The grande dame of Avenues
Starting from the main Plaza, Plaça de Catalunya and heading north is Barcelona’s largest, most imposing of avenues, the Passeig de Gracià. Originally known as the “Camino de Jesus,” it was the only road leading to the village of Gracià, which was an independent village until 1897. The only construction at the time was the convent of the Franciscans of the Virgin Mother of Jesus, which consisted of a convent, a church, a cemetery and a garden, which were all destroyed during the War of Independence in 1808.
After many false starts, the Passeig was inaugurated in 1827: it was 42 meters wide and became the favorite lane for 19th century Barcelona aristocracy to demonstrate their abilities with horse and carriages, hence the name Passeig or Promenade.It then became the central point for the development of the Estanche, the first neighborhood of Barcelona that was the project of Ildefonso Cerdá for the 7,46 km² area. Soon the Passeig became the right address to have for the Barcelona bourgeoisie. It became even more famous when the Modernism movement (the Catalan version of Art Nouveau) began, in a search of a renewed Catalan culture during the “Renaixença”, or Catalan Rebirth, The modernists architects Gaudí, Puig i Cadafalch, Domènech i Montaner and Sagnier built their architectural wonders on that very street, which gave birth to the Casa Llegó i Morera, Casa Amatller, Casa Mila (La Pedrera), Casa Batllo, and, a bit further out, Casa de las Punxes. In 1906, Pere Falques designed the “bancs-fanals” –trencadis benches topped with street lights– that tied the street to the houses. Modernism also extended to furniture and domestic objects, painting, literature, etc. However, not everyone was happy about the new architecture. For a time, the area that encompasses the Modernists buildings was called the “Illa de la discordia” or Block of Discord, because residents felt that the new style destroyed the aesthetics of the time.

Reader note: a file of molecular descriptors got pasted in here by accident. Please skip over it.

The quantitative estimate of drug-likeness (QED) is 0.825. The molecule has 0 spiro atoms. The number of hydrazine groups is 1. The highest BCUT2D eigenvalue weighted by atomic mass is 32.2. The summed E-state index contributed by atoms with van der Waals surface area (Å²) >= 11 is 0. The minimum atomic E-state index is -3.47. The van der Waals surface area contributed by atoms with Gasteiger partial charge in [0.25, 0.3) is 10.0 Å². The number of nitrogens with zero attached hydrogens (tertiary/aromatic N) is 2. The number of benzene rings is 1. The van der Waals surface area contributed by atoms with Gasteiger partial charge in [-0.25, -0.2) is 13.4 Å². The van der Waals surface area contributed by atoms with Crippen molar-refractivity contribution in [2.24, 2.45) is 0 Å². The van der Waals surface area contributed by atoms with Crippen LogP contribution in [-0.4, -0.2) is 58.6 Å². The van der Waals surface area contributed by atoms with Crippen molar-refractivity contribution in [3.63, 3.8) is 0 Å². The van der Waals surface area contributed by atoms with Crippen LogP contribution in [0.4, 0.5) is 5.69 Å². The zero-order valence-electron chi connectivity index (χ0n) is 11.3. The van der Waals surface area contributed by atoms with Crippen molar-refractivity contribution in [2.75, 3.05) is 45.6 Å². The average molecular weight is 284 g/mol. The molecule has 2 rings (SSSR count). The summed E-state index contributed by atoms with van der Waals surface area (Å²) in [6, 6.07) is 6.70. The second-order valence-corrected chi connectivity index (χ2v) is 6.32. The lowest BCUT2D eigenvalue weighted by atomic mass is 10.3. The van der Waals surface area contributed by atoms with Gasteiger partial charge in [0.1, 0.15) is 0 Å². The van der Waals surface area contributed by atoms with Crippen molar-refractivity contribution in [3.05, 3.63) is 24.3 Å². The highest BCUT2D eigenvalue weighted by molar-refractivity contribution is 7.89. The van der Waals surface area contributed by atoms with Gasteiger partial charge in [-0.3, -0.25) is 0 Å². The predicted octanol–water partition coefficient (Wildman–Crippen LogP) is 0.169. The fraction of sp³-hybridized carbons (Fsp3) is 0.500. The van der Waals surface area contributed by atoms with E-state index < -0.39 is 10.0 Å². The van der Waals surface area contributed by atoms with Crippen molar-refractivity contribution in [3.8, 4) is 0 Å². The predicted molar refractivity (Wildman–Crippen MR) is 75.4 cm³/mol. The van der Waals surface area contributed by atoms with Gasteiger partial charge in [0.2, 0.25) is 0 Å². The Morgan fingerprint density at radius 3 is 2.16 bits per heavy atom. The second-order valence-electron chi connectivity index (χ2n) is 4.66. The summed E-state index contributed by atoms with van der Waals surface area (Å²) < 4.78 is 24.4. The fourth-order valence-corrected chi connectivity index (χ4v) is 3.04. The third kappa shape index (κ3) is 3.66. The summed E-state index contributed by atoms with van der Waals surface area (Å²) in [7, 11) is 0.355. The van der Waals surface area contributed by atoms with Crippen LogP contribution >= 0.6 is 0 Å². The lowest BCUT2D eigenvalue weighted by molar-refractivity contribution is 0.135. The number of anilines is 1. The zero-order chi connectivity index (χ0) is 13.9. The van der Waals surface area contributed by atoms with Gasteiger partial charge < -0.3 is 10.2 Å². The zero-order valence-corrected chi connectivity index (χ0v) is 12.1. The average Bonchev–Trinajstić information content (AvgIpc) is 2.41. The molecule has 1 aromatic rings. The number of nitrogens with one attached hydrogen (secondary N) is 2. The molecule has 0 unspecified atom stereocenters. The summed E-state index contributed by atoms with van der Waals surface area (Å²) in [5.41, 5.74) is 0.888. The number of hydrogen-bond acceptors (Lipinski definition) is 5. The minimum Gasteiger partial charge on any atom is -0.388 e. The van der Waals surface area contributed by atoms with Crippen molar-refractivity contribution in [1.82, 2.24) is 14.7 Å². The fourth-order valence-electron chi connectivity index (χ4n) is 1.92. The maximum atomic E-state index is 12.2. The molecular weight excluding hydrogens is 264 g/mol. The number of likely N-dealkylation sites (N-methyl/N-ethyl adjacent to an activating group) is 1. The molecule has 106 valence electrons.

It is true that the Modernist houses break from the architecture of the times of grand façades, wrought iron balconies and sober decorations. These bourgeois residences are, in fact, still delightful and quite a contrast to the cramped, dark, and often dank (and smelly) alleys and dwellings of the Barrí Gothic, or to the plain four to eight stories of newer neighborhoods.
Not all Modernist art is the same and you can count Gaudí as being the extreme of the group. At the risk of sounding like a heretic, although I can appreciate Gaudí’s genius and his incredible thinking process for creating almost alien (as in outer space) structures, I can’t warm up to him. I find him difficult to understand, probably because I don’t know enough about Catalan history, just as Miró, Picasso and Dalí (who was an admirer of Gaudí) can be obscure without knowledge of their background and their artistic evolution. Incidentally, Miró was a Catalan and Picasso considered Barcelona as his city of adoption.I’m much more attracted to other Modernist architects such as Domènech i Montaner Who built the magnificent Palau de la Música Catalana. It has touches of Modernist decorations on the outside but it’s inside that his artistic genius shines, especially in the concert hall. The Musical Palace is ” typical of Catalan modernism in that curves predominate over straight lines, dynamic shapes are preferred over static forms, and rich decoration that emphasizes floral and other organic motifs is used extensively” (Wikipedia). But it’s its skylight and surrounding stained glass instead of walls that makes it, in my opinion, one of the most beautiful rooms I’ve ever seen. And going to a concert there, as we have, is truly magical.